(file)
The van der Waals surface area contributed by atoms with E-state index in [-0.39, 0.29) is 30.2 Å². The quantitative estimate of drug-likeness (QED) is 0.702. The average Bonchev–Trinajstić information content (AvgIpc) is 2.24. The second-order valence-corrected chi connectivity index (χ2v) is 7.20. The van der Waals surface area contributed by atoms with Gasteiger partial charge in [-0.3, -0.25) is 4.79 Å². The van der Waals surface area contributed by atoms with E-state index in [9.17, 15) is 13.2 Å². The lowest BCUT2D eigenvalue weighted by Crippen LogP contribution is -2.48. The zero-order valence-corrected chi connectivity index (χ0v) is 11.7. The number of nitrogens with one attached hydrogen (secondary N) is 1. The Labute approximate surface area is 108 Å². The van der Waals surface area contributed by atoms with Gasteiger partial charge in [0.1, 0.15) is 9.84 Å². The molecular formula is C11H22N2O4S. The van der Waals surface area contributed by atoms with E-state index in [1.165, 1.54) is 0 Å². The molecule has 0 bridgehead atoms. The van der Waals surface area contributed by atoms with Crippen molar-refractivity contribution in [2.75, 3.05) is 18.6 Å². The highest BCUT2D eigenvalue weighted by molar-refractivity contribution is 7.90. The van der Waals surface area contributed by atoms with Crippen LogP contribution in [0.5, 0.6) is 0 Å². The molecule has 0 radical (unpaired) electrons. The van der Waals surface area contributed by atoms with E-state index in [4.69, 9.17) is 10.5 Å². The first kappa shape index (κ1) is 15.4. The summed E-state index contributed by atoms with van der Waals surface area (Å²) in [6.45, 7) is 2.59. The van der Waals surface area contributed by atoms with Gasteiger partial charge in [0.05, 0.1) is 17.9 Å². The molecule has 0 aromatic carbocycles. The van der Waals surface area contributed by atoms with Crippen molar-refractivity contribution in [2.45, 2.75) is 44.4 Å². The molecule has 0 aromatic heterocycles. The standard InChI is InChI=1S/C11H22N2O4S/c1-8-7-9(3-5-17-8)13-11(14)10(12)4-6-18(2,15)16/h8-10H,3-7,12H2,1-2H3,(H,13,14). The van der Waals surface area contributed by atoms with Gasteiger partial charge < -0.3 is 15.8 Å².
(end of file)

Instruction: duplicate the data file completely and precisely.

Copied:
The van der Waals surface area contributed by atoms with E-state index in [-0.39, 0.29) is 30.2 Å². The quantitative estimate of drug-likeness (QED) is 0.702. The average Bonchev–Trinajstić information content (AvgIpc) is 2.24. The second-order valence-corrected chi connectivity index (χ2v) is 7.20. The van der Waals surface area contributed by atoms with Gasteiger partial charge in [-0.3, -0.25) is 4.79 Å². The van der Waals surface area contributed by atoms with E-state index in [9.17, 15) is 13.2 Å². The lowest BCUT2D eigenvalue weighted by Crippen LogP contribution is -2.48. The zero-order valence-corrected chi connectivity index (χ0v) is 11.7. The number of nitrogens with one attached hydrogen (secondary N) is 1. The Labute approximate surface area is 108 Å². The van der Waals surface area contributed by atoms with Gasteiger partial charge in [0.1, 0.15) is 9.84 Å². The molecular formula is C11H22N2O4S. The van der Waals surface area contributed by atoms with E-state index in [1.165, 1.54) is 0 Å². The molecule has 0 bridgehead atoms. The van der Waals surface area contributed by atoms with Crippen molar-refractivity contribution in [2.75, 3.05) is 18.6 Å². The highest BCUT2D eigenvalue weighted by molar-refractivity contribution is 7.90. The van der Waals surface area contributed by atoms with Crippen LogP contribution in [0.5, 0.6) is 0 Å². The molecule has 0 radical (unpaired) electrons. The van der Waals surface area contributed by atoms with E-state index in [4.69, 9.17) is 10.5 Å². The first kappa shape index (κ1) is 15.4. The summed E-state index contributed by atoms with van der Waals surface area (Å²) in [6.45, 7) is 2.59. The van der Waals surface area contributed by atoms with Gasteiger partial charge in [0.05, 0.1) is 17.9 Å². The molecule has 0 aromatic carbocycles. The van der Waals surface area contributed by atoms with Crippen molar-refractivity contribution in [2.45, 2.75) is 44.4 Å². The molecule has 0 aromatic heterocycles. The standard InChI is InChI=1S/C11H22N2O4S/c1-8-7-9(3-5-17-8)13-11(14)10(12)4-6-18(2,15)16/h8-10H,3-7,12H2,1-2H3,(H,13,14). The van der Waals surface area contributed by atoms with Gasteiger partial charge < -0.3 is 15.8 Å².